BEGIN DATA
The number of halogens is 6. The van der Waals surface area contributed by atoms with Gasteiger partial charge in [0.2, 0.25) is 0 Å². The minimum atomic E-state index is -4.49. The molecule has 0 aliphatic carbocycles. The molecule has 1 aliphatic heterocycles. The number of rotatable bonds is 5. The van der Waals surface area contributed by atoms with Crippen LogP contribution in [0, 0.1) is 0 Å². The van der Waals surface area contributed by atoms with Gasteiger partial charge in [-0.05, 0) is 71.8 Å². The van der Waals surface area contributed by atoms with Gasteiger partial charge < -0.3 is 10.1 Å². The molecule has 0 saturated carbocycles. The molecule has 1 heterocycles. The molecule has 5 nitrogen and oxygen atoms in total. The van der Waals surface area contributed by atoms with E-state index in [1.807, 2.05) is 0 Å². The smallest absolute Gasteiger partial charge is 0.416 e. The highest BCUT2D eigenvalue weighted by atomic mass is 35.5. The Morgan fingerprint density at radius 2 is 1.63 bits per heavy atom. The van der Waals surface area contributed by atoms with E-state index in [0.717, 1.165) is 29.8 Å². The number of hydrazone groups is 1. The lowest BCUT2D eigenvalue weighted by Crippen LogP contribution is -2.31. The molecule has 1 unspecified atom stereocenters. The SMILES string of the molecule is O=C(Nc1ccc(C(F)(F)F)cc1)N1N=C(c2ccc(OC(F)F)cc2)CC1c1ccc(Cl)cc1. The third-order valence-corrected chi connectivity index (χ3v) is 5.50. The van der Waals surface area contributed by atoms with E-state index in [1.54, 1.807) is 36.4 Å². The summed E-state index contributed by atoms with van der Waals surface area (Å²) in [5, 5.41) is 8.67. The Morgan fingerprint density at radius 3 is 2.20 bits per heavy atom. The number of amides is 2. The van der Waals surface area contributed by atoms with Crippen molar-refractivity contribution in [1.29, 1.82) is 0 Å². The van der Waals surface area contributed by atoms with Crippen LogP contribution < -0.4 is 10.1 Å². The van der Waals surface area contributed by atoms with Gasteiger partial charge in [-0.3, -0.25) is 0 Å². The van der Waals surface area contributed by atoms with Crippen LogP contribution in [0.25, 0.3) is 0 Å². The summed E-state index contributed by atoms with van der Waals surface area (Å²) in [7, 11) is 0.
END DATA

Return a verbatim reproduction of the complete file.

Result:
The number of halogens is 6. The van der Waals surface area contributed by atoms with Gasteiger partial charge in [0.2, 0.25) is 0 Å². The minimum atomic E-state index is -4.49. The molecule has 0 aliphatic carbocycles. The molecule has 1 aliphatic heterocycles. The number of rotatable bonds is 5. The van der Waals surface area contributed by atoms with Crippen LogP contribution in [0, 0.1) is 0 Å². The van der Waals surface area contributed by atoms with Gasteiger partial charge in [-0.05, 0) is 71.8 Å². The van der Waals surface area contributed by atoms with Gasteiger partial charge < -0.3 is 10.1 Å². The molecule has 0 saturated carbocycles. The molecule has 1 heterocycles. The molecule has 5 nitrogen and oxygen atoms in total. The van der Waals surface area contributed by atoms with E-state index in [1.807, 2.05) is 0 Å². The smallest absolute Gasteiger partial charge is 0.416 e. The highest BCUT2D eigenvalue weighted by atomic mass is 35.5. The Morgan fingerprint density at radius 2 is 1.63 bits per heavy atom. The van der Waals surface area contributed by atoms with E-state index in [0.717, 1.165) is 29.8 Å². The number of hydrazone groups is 1. The lowest BCUT2D eigenvalue weighted by Crippen LogP contribution is -2.31. The molecule has 1 unspecified atom stereocenters. The SMILES string of the molecule is O=C(Nc1ccc(C(F)(F)F)cc1)N1N=C(c2ccc(OC(F)F)cc2)CC1c1ccc(Cl)cc1. The third-order valence-corrected chi connectivity index (χ3v) is 5.50. The van der Waals surface area contributed by atoms with E-state index in [1.54, 1.807) is 36.4 Å². The summed E-state index contributed by atoms with van der Waals surface area (Å²) in [5, 5.41) is 8.67. The Morgan fingerprint density at radius 3 is 2.20 bits per heavy atom. The number of amides is 2. The van der Waals surface area contributed by atoms with Crippen molar-refractivity contribution in [1.29, 1.82) is 0 Å². The van der Waals surface area contributed by atoms with Crippen LogP contribution < -0.4 is 10.1 Å². The van der Waals surface area contributed by atoms with Gasteiger partial charge in [-0.3, -0.25) is 0 Å². The van der Waals surface area contributed by atoms with Crippen LogP contribution in [0.25, 0.3) is 0 Å². The summed E-state index contributed by atoms with van der Waals surface area (Å²) in [7, 11) is 0.